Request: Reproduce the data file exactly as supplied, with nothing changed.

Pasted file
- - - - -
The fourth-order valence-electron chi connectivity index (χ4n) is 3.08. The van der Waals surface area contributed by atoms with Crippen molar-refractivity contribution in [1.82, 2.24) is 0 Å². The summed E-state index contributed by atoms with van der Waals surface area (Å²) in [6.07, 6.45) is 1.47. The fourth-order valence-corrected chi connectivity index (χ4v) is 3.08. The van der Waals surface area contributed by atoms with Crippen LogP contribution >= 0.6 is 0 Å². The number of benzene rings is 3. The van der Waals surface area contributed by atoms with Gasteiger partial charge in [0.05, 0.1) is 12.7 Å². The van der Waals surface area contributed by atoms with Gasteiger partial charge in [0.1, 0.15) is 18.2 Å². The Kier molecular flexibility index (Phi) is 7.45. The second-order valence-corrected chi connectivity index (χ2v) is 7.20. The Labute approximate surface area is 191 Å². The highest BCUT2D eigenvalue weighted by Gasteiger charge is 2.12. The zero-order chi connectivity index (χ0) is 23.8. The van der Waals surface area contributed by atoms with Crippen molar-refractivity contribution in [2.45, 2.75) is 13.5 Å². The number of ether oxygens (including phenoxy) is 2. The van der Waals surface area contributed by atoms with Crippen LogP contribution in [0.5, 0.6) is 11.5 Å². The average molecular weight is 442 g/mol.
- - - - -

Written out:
The fourth-order valence-electron chi connectivity index (χ4n) is 3.08. The van der Waals surface area contributed by atoms with Crippen molar-refractivity contribution in [1.82, 2.24) is 0 Å². The summed E-state index contributed by atoms with van der Waals surface area (Å²) in [6.07, 6.45) is 1.47. The fourth-order valence-corrected chi connectivity index (χ4v) is 3.08. The van der Waals surface area contributed by atoms with Crippen LogP contribution >= 0.6 is 0 Å². The number of benzene rings is 3. The van der Waals surface area contributed by atoms with Gasteiger partial charge in [0.05, 0.1) is 12.7 Å². The van der Waals surface area contributed by atoms with Gasteiger partial charge in [0.1, 0.15) is 18.2 Å². The Kier molecular flexibility index (Phi) is 7.45. The second-order valence-corrected chi connectivity index (χ2v) is 7.20. The Labute approximate surface area is 191 Å². The highest BCUT2D eigenvalue weighted by Gasteiger charge is 2.12. The zero-order chi connectivity index (χ0) is 23.8. The van der Waals surface area contributed by atoms with Crippen molar-refractivity contribution in [2.45, 2.75) is 13.5 Å². The number of ether oxygens (including phenoxy) is 2. The van der Waals surface area contributed by atoms with Crippen LogP contribution in [0.5, 0.6) is 11.5 Å². The average molecular weight is 442 g/mol.